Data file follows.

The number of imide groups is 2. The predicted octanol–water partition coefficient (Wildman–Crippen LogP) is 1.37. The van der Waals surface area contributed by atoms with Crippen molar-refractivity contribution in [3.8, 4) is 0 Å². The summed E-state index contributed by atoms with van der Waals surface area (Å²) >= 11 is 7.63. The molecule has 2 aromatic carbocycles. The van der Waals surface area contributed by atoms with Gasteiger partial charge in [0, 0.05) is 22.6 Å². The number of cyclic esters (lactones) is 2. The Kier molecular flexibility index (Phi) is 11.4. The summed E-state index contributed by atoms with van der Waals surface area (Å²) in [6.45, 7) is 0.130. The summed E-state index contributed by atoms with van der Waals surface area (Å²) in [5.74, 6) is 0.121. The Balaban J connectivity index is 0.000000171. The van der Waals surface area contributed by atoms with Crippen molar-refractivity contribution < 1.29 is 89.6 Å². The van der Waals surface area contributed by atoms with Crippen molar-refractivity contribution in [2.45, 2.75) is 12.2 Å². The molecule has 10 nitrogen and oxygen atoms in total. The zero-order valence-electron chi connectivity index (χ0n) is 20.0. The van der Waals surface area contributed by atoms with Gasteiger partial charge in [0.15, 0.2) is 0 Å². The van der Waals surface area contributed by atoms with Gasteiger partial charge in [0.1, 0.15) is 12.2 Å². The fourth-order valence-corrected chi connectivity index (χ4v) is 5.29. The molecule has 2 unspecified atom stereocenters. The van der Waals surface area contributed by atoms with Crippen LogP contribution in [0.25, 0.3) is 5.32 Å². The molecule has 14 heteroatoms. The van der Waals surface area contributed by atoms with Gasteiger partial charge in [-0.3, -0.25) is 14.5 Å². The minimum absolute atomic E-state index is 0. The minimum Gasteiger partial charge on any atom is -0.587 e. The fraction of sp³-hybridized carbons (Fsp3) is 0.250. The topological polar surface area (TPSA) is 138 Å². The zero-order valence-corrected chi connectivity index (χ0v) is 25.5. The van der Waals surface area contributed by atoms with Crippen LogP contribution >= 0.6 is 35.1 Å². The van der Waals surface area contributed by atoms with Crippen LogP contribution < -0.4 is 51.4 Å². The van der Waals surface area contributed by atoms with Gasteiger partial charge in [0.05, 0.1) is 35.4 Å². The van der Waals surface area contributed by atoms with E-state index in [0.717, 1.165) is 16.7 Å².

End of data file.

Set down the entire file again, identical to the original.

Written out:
The number of imide groups is 2. The predicted octanol–water partition coefficient (Wildman–Crippen LogP) is 1.37. The van der Waals surface area contributed by atoms with Crippen molar-refractivity contribution in [3.8, 4) is 0 Å². The summed E-state index contributed by atoms with van der Waals surface area (Å²) >= 11 is 7.63. The molecule has 2 aromatic carbocycles. The van der Waals surface area contributed by atoms with Gasteiger partial charge in [0, 0.05) is 22.6 Å². The number of cyclic esters (lactones) is 2. The Kier molecular flexibility index (Phi) is 11.4. The summed E-state index contributed by atoms with van der Waals surface area (Å²) in [6.45, 7) is 0.130. The summed E-state index contributed by atoms with van der Waals surface area (Å²) in [5.74, 6) is 0.121. The Balaban J connectivity index is 0.000000171. The van der Waals surface area contributed by atoms with Crippen molar-refractivity contribution < 1.29 is 89.6 Å². The van der Waals surface area contributed by atoms with Crippen molar-refractivity contribution in [2.45, 2.75) is 12.2 Å². The molecule has 10 nitrogen and oxygen atoms in total. The zero-order valence-electron chi connectivity index (χ0n) is 20.0. The van der Waals surface area contributed by atoms with Gasteiger partial charge in [0.15, 0.2) is 0 Å². The van der Waals surface area contributed by atoms with Gasteiger partial charge in [0.1, 0.15) is 12.2 Å². The fourth-order valence-corrected chi connectivity index (χ4v) is 5.29. The molecule has 2 unspecified atom stereocenters. The van der Waals surface area contributed by atoms with Crippen LogP contribution in [0.25, 0.3) is 5.32 Å². The molecule has 14 heteroatoms. The van der Waals surface area contributed by atoms with Gasteiger partial charge in [-0.3, -0.25) is 14.5 Å². The minimum absolute atomic E-state index is 0. The minimum Gasteiger partial charge on any atom is -0.587 e. The fraction of sp³-hybridized carbons (Fsp3) is 0.250. The topological polar surface area (TPSA) is 138 Å². The zero-order valence-corrected chi connectivity index (χ0v) is 25.5. The van der Waals surface area contributed by atoms with Crippen LogP contribution >= 0.6 is 35.1 Å². The van der Waals surface area contributed by atoms with Crippen LogP contribution < -0.4 is 51.4 Å². The van der Waals surface area contributed by atoms with Gasteiger partial charge in [0.05, 0.1) is 35.4 Å². The van der Waals surface area contributed by atoms with E-state index in [0.717, 1.165) is 16.7 Å².